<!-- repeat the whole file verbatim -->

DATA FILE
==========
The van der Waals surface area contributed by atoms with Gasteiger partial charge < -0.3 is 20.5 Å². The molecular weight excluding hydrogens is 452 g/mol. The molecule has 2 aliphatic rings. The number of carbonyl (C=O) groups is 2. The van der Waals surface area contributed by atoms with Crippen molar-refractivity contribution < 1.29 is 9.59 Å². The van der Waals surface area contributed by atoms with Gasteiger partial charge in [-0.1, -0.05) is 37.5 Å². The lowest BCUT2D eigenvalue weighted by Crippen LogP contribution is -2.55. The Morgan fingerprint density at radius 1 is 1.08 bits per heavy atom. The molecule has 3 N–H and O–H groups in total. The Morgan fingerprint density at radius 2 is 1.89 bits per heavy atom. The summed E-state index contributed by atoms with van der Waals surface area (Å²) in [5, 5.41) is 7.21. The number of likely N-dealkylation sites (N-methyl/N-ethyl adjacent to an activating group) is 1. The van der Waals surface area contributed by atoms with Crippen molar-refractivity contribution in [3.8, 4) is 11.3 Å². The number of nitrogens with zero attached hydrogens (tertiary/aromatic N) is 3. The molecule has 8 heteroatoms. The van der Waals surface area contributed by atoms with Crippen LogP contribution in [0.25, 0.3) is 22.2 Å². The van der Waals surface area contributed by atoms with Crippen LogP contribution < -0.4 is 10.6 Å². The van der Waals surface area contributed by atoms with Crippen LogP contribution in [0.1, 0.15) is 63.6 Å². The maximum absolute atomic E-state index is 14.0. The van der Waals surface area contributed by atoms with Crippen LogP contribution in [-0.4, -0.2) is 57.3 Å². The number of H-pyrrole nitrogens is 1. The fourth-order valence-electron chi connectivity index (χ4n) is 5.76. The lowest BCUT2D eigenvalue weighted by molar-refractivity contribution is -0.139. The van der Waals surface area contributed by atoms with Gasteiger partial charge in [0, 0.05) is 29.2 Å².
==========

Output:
The van der Waals surface area contributed by atoms with Gasteiger partial charge < -0.3 is 20.5 Å². The molecular weight excluding hydrogens is 452 g/mol. The molecule has 2 aliphatic rings. The number of carbonyl (C=O) groups is 2. The van der Waals surface area contributed by atoms with Crippen molar-refractivity contribution < 1.29 is 9.59 Å². The van der Waals surface area contributed by atoms with Gasteiger partial charge in [-0.1, -0.05) is 37.5 Å². The lowest BCUT2D eigenvalue weighted by Crippen LogP contribution is -2.55. The Morgan fingerprint density at radius 1 is 1.08 bits per heavy atom. The molecule has 3 N–H and O–H groups in total. The Morgan fingerprint density at radius 2 is 1.89 bits per heavy atom. The summed E-state index contributed by atoms with van der Waals surface area (Å²) in [5, 5.41) is 7.21. The number of likely N-dealkylation sites (N-methyl/N-ethyl adjacent to an activating group) is 1. The van der Waals surface area contributed by atoms with Crippen molar-refractivity contribution in [3.8, 4) is 11.3 Å². The number of nitrogens with zero attached hydrogens (tertiary/aromatic N) is 3. The molecule has 8 heteroatoms. The van der Waals surface area contributed by atoms with Crippen LogP contribution in [0.25, 0.3) is 22.2 Å². The van der Waals surface area contributed by atoms with Crippen LogP contribution < -0.4 is 10.6 Å². The van der Waals surface area contributed by atoms with Crippen LogP contribution in [0.1, 0.15) is 63.6 Å². The maximum absolute atomic E-state index is 14.0. The van der Waals surface area contributed by atoms with Crippen LogP contribution in [-0.4, -0.2) is 57.3 Å². The number of H-pyrrole nitrogens is 1. The fourth-order valence-electron chi connectivity index (χ4n) is 5.76. The lowest BCUT2D eigenvalue weighted by molar-refractivity contribution is -0.139. The van der Waals surface area contributed by atoms with Gasteiger partial charge in [0, 0.05) is 29.2 Å².